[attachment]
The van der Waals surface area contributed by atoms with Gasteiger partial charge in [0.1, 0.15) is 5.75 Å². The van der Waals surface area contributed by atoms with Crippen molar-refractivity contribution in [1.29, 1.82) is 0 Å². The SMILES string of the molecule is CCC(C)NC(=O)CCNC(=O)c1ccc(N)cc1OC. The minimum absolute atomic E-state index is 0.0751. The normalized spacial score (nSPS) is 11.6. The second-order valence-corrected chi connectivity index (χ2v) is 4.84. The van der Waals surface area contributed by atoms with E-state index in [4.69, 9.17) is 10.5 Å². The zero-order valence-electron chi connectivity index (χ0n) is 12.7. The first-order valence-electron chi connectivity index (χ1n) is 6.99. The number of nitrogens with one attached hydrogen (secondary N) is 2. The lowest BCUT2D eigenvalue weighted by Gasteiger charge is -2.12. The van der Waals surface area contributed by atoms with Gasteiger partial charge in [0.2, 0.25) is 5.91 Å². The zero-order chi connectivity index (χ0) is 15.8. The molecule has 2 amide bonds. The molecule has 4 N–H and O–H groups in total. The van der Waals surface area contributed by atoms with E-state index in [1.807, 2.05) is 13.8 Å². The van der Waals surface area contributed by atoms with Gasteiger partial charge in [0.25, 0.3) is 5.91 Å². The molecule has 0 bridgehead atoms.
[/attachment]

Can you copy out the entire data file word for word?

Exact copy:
The van der Waals surface area contributed by atoms with Gasteiger partial charge in [0.1, 0.15) is 5.75 Å². The van der Waals surface area contributed by atoms with Crippen molar-refractivity contribution in [1.29, 1.82) is 0 Å². The SMILES string of the molecule is CCC(C)NC(=O)CCNC(=O)c1ccc(N)cc1OC. The minimum absolute atomic E-state index is 0.0751. The normalized spacial score (nSPS) is 11.6. The second-order valence-corrected chi connectivity index (χ2v) is 4.84. The van der Waals surface area contributed by atoms with E-state index in [4.69, 9.17) is 10.5 Å². The zero-order valence-electron chi connectivity index (χ0n) is 12.7. The first-order valence-electron chi connectivity index (χ1n) is 6.99. The number of nitrogens with one attached hydrogen (secondary N) is 2. The lowest BCUT2D eigenvalue weighted by Gasteiger charge is -2.12. The van der Waals surface area contributed by atoms with Gasteiger partial charge in [0.2, 0.25) is 5.91 Å². The zero-order chi connectivity index (χ0) is 15.8. The molecule has 2 amide bonds. The molecule has 4 N–H and O–H groups in total. The van der Waals surface area contributed by atoms with E-state index in [1.807, 2.05) is 13.8 Å². The van der Waals surface area contributed by atoms with Gasteiger partial charge in [0.25, 0.3) is 5.91 Å². The molecule has 0 bridgehead atoms.